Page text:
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Baseball's Greatest Teams

Kenneth Shouler
From the Print Edition:
Air Sick, Jul/Aug 02

Lou Gehrig had solved pitchers for years. But now, in the spring of 1939, he couldn't understand why he was too weak to hit or field. Seeing their captain in such rapid decline made his teammates uneasy. Then Joe DiMaggio tore a muscle in his leg and missed more than a month. Twenty-three other Yankees could truly say the problem was with their stars, not themselves.

With such an inauspicious beginning, you'd think that the New York Yankees, working on a streak of three consecutive world championships, were in deep trouble. Not so. The 1939 Bronx Bombers would prove to be the greatest baseball team ever to walk on grass.

Even now, 63 years later, their accomplishments are vastly undersold. Armchair talk about the greatest teams often starts with the 1927 Yankees and gets around, in no set order, to several lumber-laden Brooklyn Dodgers squads of the 1950s, to the 1961 Yankees, to the 1976 Cincinnati Reds, and, lately, to the 1998 Yankees, who won 114 regular-season games and 125 in all. All were great, but none were the equal of the 1939 Yankees.

How can anyone claim preeminence for one team? That question can be answered systematically. In rating teams, we want to know four things about them. To start, did they win the World Series? It seems arbitrary, exceedingly odd even to consider calling wildly successful regular-season teams like the 1906 Chicago Cubs, who won 116 games, or the 1954 Cleveland Indians (111 wins) or the 2001 Seattle Mariners (116) the greatest teams ever, since neither finished the job and won the World Series. Next, we need to establish how dominant a team was relative to its peers. How far ahead of the league average was it in runs scored (called relative offense) and runs allowed (relative defense), and what was its winning percentage?

We can calculate which World Series-winning team was the most dominant by multiplying three numbers: winning percentage, relative offense and relative defense. The product of those numbers gives us an index, which we used to rank all 97 Series winners since 1903. In the case of the 1939 Yankees, their 106-45 record gives them a winning percentage of .702 (fifth among all World Series winners). Their 967 runs scored was 1.208 times better than the league average of 801 (17th place). Finally, they allowed just 556 runs, the lowest ever among Series winners, and 1.440 times better than the league average of 801. To derive their overall rating, we multiply .702 x 1.208 x 1.440. The product of 1.221 tops every other World Series winner.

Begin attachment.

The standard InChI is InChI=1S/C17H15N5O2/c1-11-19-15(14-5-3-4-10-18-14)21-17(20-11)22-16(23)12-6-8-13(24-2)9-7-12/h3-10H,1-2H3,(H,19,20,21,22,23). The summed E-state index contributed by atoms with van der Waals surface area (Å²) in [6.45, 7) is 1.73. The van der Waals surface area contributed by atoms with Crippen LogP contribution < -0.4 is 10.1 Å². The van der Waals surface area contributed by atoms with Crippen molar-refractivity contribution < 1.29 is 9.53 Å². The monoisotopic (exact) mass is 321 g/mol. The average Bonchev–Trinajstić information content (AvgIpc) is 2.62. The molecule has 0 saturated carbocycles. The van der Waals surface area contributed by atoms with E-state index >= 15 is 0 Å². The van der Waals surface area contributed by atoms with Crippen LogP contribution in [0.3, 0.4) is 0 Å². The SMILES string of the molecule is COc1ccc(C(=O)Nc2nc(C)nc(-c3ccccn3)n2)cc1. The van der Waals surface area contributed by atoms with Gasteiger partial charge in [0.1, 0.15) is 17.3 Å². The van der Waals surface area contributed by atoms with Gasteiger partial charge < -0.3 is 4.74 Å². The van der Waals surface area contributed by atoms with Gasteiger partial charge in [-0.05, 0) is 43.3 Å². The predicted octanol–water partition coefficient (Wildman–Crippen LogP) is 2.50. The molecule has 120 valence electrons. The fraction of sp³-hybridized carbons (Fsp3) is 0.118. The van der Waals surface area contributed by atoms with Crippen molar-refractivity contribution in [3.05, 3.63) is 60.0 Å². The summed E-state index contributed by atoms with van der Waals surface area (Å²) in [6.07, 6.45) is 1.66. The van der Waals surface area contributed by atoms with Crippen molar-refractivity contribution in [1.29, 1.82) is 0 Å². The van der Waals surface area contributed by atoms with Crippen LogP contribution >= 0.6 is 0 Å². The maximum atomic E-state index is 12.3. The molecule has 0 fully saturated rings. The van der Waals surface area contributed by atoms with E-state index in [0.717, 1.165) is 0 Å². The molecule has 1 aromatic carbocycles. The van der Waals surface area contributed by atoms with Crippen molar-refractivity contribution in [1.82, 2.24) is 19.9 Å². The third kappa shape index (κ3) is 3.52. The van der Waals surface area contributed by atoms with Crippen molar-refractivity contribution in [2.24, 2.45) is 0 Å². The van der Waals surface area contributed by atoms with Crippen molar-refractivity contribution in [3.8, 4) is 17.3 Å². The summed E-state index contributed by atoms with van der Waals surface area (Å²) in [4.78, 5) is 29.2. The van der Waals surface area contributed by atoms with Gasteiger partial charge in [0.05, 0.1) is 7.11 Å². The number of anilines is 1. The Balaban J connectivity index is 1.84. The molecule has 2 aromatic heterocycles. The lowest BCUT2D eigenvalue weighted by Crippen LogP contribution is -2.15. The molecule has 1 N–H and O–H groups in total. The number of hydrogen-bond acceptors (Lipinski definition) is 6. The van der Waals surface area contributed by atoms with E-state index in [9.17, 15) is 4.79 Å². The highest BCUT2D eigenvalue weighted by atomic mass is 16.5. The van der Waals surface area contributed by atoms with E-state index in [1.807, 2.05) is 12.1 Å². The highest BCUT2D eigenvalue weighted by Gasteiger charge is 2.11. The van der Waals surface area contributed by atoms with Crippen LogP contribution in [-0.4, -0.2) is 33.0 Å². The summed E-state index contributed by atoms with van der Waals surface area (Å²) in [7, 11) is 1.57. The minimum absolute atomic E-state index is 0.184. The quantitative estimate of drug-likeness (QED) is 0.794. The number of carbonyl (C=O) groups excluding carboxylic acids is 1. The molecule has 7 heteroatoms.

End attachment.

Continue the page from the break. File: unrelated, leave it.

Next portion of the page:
The 1939 Yankees excelled in keeping their opponents from scoring. Imagine -- they scored a staggering 411 runs more than they allowed and outscored opponents by a ridiculous average of 2.72 runs per game! They also swept the Cincinnati Reds in the World Series.

Teams that played prior to the first World Series of 1903-in leagues like the National Association (1871-75), the National League (1876-present), the American Association (1882-91) and the Union Association (1884) -- are not included here. Had they been included, teams like the Boston Red Stockings in 1875 (National Association), who recorded a 71-8 (.899) record and outscored their opponents by more than six runs per game, would be near the head of the pack. That's a pretty fair differential in football. But the more one goes back in time, the more uneven the competition is, allowing for an unnatural degree of dominance by several teams. Interestingly, this dominance of the very early years is mirrored in our list, too, where the only post-1950 team to make the top 10 is the 1998 Yankees.

Some recent World Series winners rate poorly. In last place on the list of World Series winners are the 1987 Minnesota Twins, the only team here to allow more runs (806) than it scored (786). The 1997 Florida Marlins (93rd), 2000 Yankees (96th), and 2001 Arizona Diamondbacks (82nd) don't exactly make the roll call of all-time greats, either.

The use of this method doesn't tell us that the 1927 Yankees could pull up stakes and beat the 1952 Dodgers or that the 1976 Cincinnati Reds could crack the pitching of the 1970 Baltimore Orioles. Those outcomes are fun to ponder but forever unknowable. It is inequitable to transplant a team like the 1927 Yankees -- with their 1927 heights and weights, training methods and diets -- to a wholly different era, like bulbs in foreign soil.

I am arguing that the 1939 Yankees dominated their time more than any team in baseball history dominated its time.

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